A documentary by Al Jazeera has revealed that jailed former president Mohamed Nasheed paid USD50,000 to his arch nemesis and predecessor Maumoon Abdul Gayoom in a bid to buy his support for the opposition alliance.
Both the former presidents have however denied the allegations.
Created by the Emmy and BAFTA winning Al Jazeera’s Investigative Unit, the documentary titled ‘Stealing Paradise’ contains leaked documents, text messages and recorded confessions that has blown the lid off corruption, thuggery and international money laundering in the island nation.
According to the Doha based broadcaster, Gayoom who is the half brother of incumbent president Abdulla Yameen Abdul Gayoom demanded USD100,000 from Nasheed earlier this year, as part of negotiations over an alliance to oust Yameen from office.
The Gayoom brothers have been locked in a bitter power struggle splitting the ruling Progressive Party of Maldives (PPM) in two.
The report also quoted sources who claimed that the elder Gayoom had demanded the money as a show of goodwill.
"Sources say Nasheed paid at least one installment of USD50,000, although he denies the allegation," Al Jazeera said.
Al Jazeera's documentary comes after Nasheed for the first time publicly admitted that Gayoom has joined the opposition led push to oust president Yameen
“We have always understood democracy to be the best path of development and a better life. We’ve always advocated that, and when we see Gayoom on the same page as us, it would be very foolhardy of us to turn around and go,” Nasheed told The India Express on Sunday from Colombo just before he left to Britain where he has been living in exile.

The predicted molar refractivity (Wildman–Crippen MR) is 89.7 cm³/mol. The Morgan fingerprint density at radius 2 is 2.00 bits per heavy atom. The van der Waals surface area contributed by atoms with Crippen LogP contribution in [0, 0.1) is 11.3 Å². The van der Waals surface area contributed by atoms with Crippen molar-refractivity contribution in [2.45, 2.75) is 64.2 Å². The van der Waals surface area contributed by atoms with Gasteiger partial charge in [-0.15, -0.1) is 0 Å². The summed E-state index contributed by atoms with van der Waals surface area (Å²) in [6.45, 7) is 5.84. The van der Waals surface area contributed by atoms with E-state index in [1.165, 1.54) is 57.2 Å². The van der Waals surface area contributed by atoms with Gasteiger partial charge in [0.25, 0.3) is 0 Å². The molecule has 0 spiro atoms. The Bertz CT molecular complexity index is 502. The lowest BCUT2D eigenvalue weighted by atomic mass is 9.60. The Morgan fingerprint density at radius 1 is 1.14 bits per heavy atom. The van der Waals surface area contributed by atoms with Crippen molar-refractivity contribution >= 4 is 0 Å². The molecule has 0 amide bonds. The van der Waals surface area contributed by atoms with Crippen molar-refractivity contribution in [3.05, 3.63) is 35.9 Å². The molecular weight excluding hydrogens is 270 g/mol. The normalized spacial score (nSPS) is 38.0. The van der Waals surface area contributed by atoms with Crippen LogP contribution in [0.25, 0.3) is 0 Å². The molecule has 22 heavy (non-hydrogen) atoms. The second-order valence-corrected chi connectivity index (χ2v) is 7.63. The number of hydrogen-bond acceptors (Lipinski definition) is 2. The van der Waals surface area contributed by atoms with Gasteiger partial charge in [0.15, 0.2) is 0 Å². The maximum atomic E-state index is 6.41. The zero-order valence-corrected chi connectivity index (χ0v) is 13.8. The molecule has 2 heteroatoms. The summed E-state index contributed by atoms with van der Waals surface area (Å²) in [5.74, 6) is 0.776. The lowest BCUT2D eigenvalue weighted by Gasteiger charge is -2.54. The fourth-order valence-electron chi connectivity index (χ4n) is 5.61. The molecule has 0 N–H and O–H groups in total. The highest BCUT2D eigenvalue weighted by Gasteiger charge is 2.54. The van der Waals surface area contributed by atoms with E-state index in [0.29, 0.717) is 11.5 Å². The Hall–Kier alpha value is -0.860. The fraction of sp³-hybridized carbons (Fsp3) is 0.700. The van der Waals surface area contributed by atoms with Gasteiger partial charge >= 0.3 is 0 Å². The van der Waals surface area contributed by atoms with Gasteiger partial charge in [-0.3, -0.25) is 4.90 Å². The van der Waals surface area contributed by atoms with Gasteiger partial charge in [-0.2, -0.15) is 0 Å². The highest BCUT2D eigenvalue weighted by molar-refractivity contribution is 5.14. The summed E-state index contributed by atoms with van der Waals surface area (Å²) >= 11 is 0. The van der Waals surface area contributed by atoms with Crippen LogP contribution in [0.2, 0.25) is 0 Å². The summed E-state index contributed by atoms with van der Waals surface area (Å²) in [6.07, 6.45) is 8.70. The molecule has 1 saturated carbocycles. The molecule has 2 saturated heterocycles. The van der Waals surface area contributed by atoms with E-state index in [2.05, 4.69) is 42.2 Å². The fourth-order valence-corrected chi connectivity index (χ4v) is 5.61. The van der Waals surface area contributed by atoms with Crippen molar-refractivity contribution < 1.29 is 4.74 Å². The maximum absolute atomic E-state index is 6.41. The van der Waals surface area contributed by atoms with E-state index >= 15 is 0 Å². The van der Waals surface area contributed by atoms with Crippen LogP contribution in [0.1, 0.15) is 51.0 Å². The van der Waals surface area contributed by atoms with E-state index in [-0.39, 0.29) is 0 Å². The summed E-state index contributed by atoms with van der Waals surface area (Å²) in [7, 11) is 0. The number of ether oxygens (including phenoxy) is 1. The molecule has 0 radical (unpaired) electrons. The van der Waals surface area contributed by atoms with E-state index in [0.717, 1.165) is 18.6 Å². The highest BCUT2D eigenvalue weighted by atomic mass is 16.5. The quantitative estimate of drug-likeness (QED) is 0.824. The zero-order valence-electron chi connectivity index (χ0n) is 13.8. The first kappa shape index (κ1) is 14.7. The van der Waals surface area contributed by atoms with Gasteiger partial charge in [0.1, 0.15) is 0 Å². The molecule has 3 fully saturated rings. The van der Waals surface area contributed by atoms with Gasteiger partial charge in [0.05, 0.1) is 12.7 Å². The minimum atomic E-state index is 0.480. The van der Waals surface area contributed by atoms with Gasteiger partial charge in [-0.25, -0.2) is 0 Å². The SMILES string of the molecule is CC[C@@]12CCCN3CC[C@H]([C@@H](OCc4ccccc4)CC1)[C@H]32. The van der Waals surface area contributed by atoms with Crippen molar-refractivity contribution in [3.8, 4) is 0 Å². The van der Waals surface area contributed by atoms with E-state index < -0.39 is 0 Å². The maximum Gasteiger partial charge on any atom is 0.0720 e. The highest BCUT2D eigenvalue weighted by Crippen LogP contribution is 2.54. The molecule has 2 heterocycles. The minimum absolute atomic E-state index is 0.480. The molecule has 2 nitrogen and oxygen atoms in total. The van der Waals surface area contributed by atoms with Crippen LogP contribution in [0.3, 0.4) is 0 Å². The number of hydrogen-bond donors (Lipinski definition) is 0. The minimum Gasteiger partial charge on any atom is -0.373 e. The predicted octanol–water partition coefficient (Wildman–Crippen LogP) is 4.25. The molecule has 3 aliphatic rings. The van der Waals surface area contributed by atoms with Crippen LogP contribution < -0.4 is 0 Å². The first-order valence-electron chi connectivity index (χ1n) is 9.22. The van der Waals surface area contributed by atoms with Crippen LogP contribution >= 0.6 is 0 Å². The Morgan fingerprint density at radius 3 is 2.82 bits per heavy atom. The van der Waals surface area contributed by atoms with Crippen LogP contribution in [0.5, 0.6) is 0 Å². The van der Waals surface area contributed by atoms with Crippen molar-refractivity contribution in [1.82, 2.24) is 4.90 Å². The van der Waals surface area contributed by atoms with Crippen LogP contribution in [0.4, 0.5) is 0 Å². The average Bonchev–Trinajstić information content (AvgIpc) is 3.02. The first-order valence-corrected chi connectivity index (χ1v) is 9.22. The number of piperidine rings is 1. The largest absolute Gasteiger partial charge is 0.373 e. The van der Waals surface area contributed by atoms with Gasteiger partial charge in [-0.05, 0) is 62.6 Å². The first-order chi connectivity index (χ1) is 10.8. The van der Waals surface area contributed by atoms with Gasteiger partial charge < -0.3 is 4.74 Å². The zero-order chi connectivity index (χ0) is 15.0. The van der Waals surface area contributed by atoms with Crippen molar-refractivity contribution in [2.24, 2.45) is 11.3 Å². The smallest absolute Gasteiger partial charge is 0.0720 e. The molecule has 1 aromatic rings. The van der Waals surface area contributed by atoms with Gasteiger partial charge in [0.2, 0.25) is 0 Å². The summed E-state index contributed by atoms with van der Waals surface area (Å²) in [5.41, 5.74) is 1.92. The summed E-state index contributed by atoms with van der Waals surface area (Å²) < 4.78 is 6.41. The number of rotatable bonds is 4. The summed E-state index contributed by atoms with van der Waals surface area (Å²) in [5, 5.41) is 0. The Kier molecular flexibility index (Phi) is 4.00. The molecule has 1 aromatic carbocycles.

The former president had arrived in Sri Lanka in what has reportedly been to attend a series of sit-downs over an imminent move to oust Yameen from office.
Such an arrangement would comprise the Maldivian Democratic Party and other opposition parties, now banded together as the Maldivian United Opposition, along with ruling party dissidents led by Gayoom, Nasheed added.
Gayoom had not denied his successor's comments but PPM in a statement had said its leader would not "do anything to violate the constitution."
The documentary accuses top government officials including president Yameen of orchestrating the theft of millions in state funds through his former deputy Ahmed Adheeb Abdul Ghafoor.
Phone data from Adheeb, obtained by Al Jazeera, also shows Gayoom's two sons in receipt of large amounts of money from Adeeb, and a regular mixing of so-called "party funds" and money stolen from the state.
Gayoom himself writes to Adheeb on October 30, 2014, begging for money for "party funds".
"Dear NR Adeeb," he writes, "today is last month n we need funds for salaries etc. Can u pls help? Thank u."
The documentary had also claimed that the president's ministers and aides have plotted to launder up to USD1.5bn through the South Asian nation's central bank, with the help of secretive businessmen from Singapore, Malaysia and Indonesia.
Gayoom's youngest son, Ghassan Maumoon who serves as a state minister in his uncle's government was implicated in the alleged scheme.
Neither Ghassan nor his lawmaker elder brother Faaris Maumoon were available for comment.
Maldives government have denied the allegations, labeling the documentary as biased and in pursuance of an already declared agenda against the government.